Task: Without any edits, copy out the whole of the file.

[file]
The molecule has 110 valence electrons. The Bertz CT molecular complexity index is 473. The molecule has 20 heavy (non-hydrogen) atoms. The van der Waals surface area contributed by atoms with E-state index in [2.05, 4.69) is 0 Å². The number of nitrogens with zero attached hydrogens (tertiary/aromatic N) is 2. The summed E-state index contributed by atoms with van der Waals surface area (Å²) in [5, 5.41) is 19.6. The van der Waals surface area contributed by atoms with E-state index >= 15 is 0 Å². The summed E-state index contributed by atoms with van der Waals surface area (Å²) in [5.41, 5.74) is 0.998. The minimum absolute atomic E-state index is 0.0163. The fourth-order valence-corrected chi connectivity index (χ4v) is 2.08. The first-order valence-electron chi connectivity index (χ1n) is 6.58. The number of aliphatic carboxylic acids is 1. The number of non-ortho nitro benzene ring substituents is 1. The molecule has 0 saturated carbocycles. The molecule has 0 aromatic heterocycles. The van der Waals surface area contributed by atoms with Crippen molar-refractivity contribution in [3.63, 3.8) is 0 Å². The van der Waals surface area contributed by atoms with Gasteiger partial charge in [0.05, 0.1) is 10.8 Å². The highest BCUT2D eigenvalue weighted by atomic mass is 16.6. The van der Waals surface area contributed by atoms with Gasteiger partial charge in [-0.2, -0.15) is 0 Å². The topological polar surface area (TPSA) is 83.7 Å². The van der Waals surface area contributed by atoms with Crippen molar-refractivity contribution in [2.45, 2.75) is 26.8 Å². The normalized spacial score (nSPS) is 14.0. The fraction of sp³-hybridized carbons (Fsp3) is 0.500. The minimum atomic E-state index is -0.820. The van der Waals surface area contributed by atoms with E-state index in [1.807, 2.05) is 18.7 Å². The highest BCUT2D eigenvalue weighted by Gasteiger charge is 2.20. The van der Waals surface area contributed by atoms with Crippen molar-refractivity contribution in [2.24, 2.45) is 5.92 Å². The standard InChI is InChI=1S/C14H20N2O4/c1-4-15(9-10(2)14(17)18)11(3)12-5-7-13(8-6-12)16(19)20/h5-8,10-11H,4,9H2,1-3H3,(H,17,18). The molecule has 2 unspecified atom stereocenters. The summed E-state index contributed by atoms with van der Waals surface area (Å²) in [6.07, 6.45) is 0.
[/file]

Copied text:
The molecule has 110 valence electrons. The Bertz CT molecular complexity index is 473. The molecule has 20 heavy (non-hydrogen) atoms. The van der Waals surface area contributed by atoms with E-state index in [2.05, 4.69) is 0 Å². The number of nitrogens with zero attached hydrogens (tertiary/aromatic N) is 2. The summed E-state index contributed by atoms with van der Waals surface area (Å²) in [5, 5.41) is 19.6. The van der Waals surface area contributed by atoms with E-state index >= 15 is 0 Å². The summed E-state index contributed by atoms with van der Waals surface area (Å²) in [5.41, 5.74) is 0.998. The minimum absolute atomic E-state index is 0.0163. The fourth-order valence-corrected chi connectivity index (χ4v) is 2.08. The first-order valence-electron chi connectivity index (χ1n) is 6.58. The number of aliphatic carboxylic acids is 1. The number of non-ortho nitro benzene ring substituents is 1. The molecule has 0 saturated carbocycles. The molecule has 0 aromatic heterocycles. The van der Waals surface area contributed by atoms with Crippen molar-refractivity contribution in [3.63, 3.8) is 0 Å². The van der Waals surface area contributed by atoms with Gasteiger partial charge in [0.05, 0.1) is 10.8 Å². The highest BCUT2D eigenvalue weighted by atomic mass is 16.6. The van der Waals surface area contributed by atoms with Gasteiger partial charge in [-0.2, -0.15) is 0 Å². The topological polar surface area (TPSA) is 83.7 Å². The van der Waals surface area contributed by atoms with Crippen molar-refractivity contribution in [2.45, 2.75) is 26.8 Å². The normalized spacial score (nSPS) is 14.0. The fraction of sp³-hybridized carbons (Fsp3) is 0.500. The minimum atomic E-state index is -0.820. The van der Waals surface area contributed by atoms with E-state index in [1.807, 2.05) is 18.7 Å². The highest BCUT2D eigenvalue weighted by Gasteiger charge is 2.20. The van der Waals surface area contributed by atoms with Crippen molar-refractivity contribution in [2.24, 2.45) is 5.92 Å². The standard InChI is InChI=1S/C14H20N2O4/c1-4-15(9-10(2)14(17)18)11(3)12-5-7-13(8-6-12)16(19)20/h5-8,10-11H,4,9H2,1-3H3,(H,17,18). The molecule has 2 unspecified atom stereocenters. The summed E-state index contributed by atoms with van der Waals surface area (Å²) in [6.07, 6.45) is 0.